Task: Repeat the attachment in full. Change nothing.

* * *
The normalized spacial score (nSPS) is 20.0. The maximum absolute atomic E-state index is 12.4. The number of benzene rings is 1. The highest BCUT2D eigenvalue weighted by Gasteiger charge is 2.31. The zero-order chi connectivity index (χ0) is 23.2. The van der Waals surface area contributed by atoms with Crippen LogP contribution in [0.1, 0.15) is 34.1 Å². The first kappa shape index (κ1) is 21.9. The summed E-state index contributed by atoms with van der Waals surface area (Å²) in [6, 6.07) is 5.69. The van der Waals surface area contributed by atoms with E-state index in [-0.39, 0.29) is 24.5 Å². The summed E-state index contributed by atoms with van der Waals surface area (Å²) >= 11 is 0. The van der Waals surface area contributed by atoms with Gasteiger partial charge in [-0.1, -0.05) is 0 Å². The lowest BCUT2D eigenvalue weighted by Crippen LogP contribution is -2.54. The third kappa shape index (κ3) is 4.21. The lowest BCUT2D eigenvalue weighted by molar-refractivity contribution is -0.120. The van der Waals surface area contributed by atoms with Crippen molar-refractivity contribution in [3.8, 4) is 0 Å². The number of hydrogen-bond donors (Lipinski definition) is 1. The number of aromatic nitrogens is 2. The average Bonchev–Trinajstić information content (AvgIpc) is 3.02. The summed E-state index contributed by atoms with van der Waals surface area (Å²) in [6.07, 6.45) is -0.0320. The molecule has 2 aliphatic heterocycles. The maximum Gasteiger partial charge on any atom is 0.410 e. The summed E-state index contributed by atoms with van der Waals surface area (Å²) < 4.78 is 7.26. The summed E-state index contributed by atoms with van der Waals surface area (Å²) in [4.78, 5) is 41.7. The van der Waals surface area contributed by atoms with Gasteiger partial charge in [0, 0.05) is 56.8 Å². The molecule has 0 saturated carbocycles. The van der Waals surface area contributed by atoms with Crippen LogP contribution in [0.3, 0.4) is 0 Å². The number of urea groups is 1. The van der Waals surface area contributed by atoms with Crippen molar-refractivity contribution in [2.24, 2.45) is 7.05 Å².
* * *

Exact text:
The normalized spacial score (nSPS) is 20.0. The maximum absolute atomic E-state index is 12.4. The number of benzene rings is 1. The highest BCUT2D eigenvalue weighted by Gasteiger charge is 2.31. The zero-order chi connectivity index (χ0) is 23.2. The van der Waals surface area contributed by atoms with Crippen LogP contribution in [0.1, 0.15) is 34.1 Å². The first kappa shape index (κ1) is 21.9. The summed E-state index contributed by atoms with van der Waals surface area (Å²) in [6, 6.07) is 5.69. The van der Waals surface area contributed by atoms with E-state index in [-0.39, 0.29) is 24.5 Å². The summed E-state index contributed by atoms with van der Waals surface area (Å²) >= 11 is 0. The van der Waals surface area contributed by atoms with Gasteiger partial charge in [-0.1, -0.05) is 0 Å². The lowest BCUT2D eigenvalue weighted by Crippen LogP contribution is -2.54. The third kappa shape index (κ3) is 4.21. The lowest BCUT2D eigenvalue weighted by molar-refractivity contribution is -0.120. The van der Waals surface area contributed by atoms with Crippen molar-refractivity contribution in [3.8, 4) is 0 Å². The number of hydrogen-bond donors (Lipinski definition) is 1. The number of aromatic nitrogens is 2. The average Bonchev–Trinajstić information content (AvgIpc) is 3.02. The summed E-state index contributed by atoms with van der Waals surface area (Å²) in [6.07, 6.45) is -0.0320. The molecule has 2 aliphatic heterocycles. The maximum Gasteiger partial charge on any atom is 0.410 e. The summed E-state index contributed by atoms with van der Waals surface area (Å²) < 4.78 is 7.26. The summed E-state index contributed by atoms with van der Waals surface area (Å²) in [4.78, 5) is 41.7. The van der Waals surface area contributed by atoms with Gasteiger partial charge in [0, 0.05) is 56.8 Å². The molecule has 0 saturated carbocycles. The van der Waals surface area contributed by atoms with Crippen LogP contribution in [0.3, 0.4) is 0 Å². The number of urea groups is 1. The van der Waals surface area contributed by atoms with Crippen molar-refractivity contribution in [2.24, 2.45) is 7.05 Å².